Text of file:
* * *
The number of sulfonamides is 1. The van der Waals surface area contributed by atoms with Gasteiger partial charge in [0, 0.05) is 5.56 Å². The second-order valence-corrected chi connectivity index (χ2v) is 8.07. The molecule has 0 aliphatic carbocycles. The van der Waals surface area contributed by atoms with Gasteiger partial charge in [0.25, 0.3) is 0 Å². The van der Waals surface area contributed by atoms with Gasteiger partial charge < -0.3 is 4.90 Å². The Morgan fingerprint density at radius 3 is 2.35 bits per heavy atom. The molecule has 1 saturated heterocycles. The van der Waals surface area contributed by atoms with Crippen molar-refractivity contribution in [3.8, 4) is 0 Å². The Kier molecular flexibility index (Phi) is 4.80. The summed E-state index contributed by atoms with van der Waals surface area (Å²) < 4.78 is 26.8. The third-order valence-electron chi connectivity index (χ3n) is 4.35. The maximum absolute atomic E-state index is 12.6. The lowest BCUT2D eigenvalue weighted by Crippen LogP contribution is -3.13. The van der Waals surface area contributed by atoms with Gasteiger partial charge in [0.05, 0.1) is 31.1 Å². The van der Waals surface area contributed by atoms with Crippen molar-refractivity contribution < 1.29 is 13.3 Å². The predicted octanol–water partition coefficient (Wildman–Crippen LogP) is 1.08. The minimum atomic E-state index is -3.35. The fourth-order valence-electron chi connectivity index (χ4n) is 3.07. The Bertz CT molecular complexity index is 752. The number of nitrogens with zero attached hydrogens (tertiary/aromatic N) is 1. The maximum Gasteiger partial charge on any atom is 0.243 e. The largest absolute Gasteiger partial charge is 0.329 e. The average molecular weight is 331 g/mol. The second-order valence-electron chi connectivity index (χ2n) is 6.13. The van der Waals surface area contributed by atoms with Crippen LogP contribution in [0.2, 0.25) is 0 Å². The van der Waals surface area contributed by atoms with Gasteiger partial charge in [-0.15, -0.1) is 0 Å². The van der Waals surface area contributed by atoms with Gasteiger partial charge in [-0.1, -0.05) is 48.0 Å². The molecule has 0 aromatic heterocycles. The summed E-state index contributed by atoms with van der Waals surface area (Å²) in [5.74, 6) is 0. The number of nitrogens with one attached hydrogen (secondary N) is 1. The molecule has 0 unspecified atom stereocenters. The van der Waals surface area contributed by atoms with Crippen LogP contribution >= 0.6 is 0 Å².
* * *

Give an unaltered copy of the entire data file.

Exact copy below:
The number of sulfonamides is 1. The van der Waals surface area contributed by atoms with Gasteiger partial charge in [0, 0.05) is 5.56 Å². The second-order valence-corrected chi connectivity index (χ2v) is 8.07. The molecule has 0 aliphatic carbocycles. The van der Waals surface area contributed by atoms with Gasteiger partial charge in [0.25, 0.3) is 0 Å². The van der Waals surface area contributed by atoms with Gasteiger partial charge < -0.3 is 4.90 Å². The Morgan fingerprint density at radius 3 is 2.35 bits per heavy atom. The molecule has 1 saturated heterocycles. The van der Waals surface area contributed by atoms with Crippen molar-refractivity contribution in [3.8, 4) is 0 Å². The Kier molecular flexibility index (Phi) is 4.80. The summed E-state index contributed by atoms with van der Waals surface area (Å²) < 4.78 is 26.8. The third-order valence-electron chi connectivity index (χ3n) is 4.35. The maximum absolute atomic E-state index is 12.6. The lowest BCUT2D eigenvalue weighted by Crippen LogP contribution is -3.13. The van der Waals surface area contributed by atoms with Gasteiger partial charge in [0.05, 0.1) is 31.1 Å². The van der Waals surface area contributed by atoms with Crippen molar-refractivity contribution < 1.29 is 13.3 Å². The predicted octanol–water partition coefficient (Wildman–Crippen LogP) is 1.08. The minimum atomic E-state index is -3.35. The fourth-order valence-electron chi connectivity index (χ4n) is 3.07. The Bertz CT molecular complexity index is 752. The number of nitrogens with zero attached hydrogens (tertiary/aromatic N) is 1. The maximum Gasteiger partial charge on any atom is 0.243 e. The largest absolute Gasteiger partial charge is 0.329 e. The average molecular weight is 331 g/mol. The second-order valence-electron chi connectivity index (χ2n) is 6.13. The van der Waals surface area contributed by atoms with Crippen LogP contribution in [0.2, 0.25) is 0 Å². The van der Waals surface area contributed by atoms with Gasteiger partial charge in [-0.15, -0.1) is 0 Å². The van der Waals surface area contributed by atoms with Gasteiger partial charge in [-0.1, -0.05) is 48.0 Å². The molecule has 0 aromatic heterocycles. The summed E-state index contributed by atoms with van der Waals surface area (Å²) in [5.74, 6) is 0. The number of nitrogens with one attached hydrogen (secondary N) is 1. The molecule has 0 unspecified atom stereocenters. The van der Waals surface area contributed by atoms with Crippen LogP contribution >= 0.6 is 0 Å².